Neuromorphic computing is a radical new approach to information processing for artificial intelligence where, instead of using digital electronics, inspiration is taken from the brain to develop entirely new electronic circuits and architectures. In order to mimic brain activity in the most energy efficient way, it is advantageous to introduce new electronic devices that model directly neurological elements like synapses and neurons. Many if not all of these new devices – which take many forms – are in early stages of development and so require measurement and characterization to elucidate the underlying processes that produce their behavior. We are conducting such measurements on a number of interesting systems.
One type of device that is emerging as an attractive artificial synapse is the resistive switch, or memristor. These devices, which usually consist of a thin layer of oxide between two electrodes, have conductivity that depends on their history of applied voltage, and thus have highly nonlinear, hysteretic I-V curves. The underlying mechanisms that cause this behavior are not well understood, but are largely thought to be related to the formation of a nanoscale filament of vacancies or other dopants.
We are developing measurement tools to investigate the switching processes in memristors based on a range of imaging tools. For example, we use electron-beam induced current (EBIC) in a field-emission scanning electron microscope (FESEM) to obtain high resolution images of switching filaments, and also explore the origin of the conductivity as a function of memristor state by varying the impact energy, which allows us to probe the depth dependence of the EBIC current. We are also employing scanning thermal microscopy to image the local heat distribution in actively switched devices to elucidate the filament formation process.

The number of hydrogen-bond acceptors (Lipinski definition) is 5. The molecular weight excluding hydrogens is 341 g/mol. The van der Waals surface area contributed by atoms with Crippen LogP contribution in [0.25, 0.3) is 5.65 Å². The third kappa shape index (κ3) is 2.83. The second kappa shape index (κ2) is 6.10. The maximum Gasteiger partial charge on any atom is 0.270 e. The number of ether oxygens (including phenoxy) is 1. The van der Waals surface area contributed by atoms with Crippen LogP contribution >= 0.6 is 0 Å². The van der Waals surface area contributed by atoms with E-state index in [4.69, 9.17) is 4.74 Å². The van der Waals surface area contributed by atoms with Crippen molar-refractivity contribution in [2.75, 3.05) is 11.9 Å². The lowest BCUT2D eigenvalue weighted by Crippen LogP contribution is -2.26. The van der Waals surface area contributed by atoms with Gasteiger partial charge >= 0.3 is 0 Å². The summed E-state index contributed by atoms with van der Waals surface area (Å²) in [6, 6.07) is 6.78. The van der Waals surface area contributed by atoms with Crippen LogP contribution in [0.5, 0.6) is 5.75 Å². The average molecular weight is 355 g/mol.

Another device with potentially useful functionality for neuromorphic computing is the magnetic tunnel junction. These devices are already being incorporated into integrated circuits to provide non-volatile memory. A straight-forward application is then to use them to store synaptic weights locally, removing the energy cost of transferring them from remote memory. However, using the same device stack but varying the geometry allows these devices to become compact oscillators to become stochastic superparamagnetic devices. Building on our expertise in spintronics, we are developing ways to couple these devices and to characterize their coupled behavior.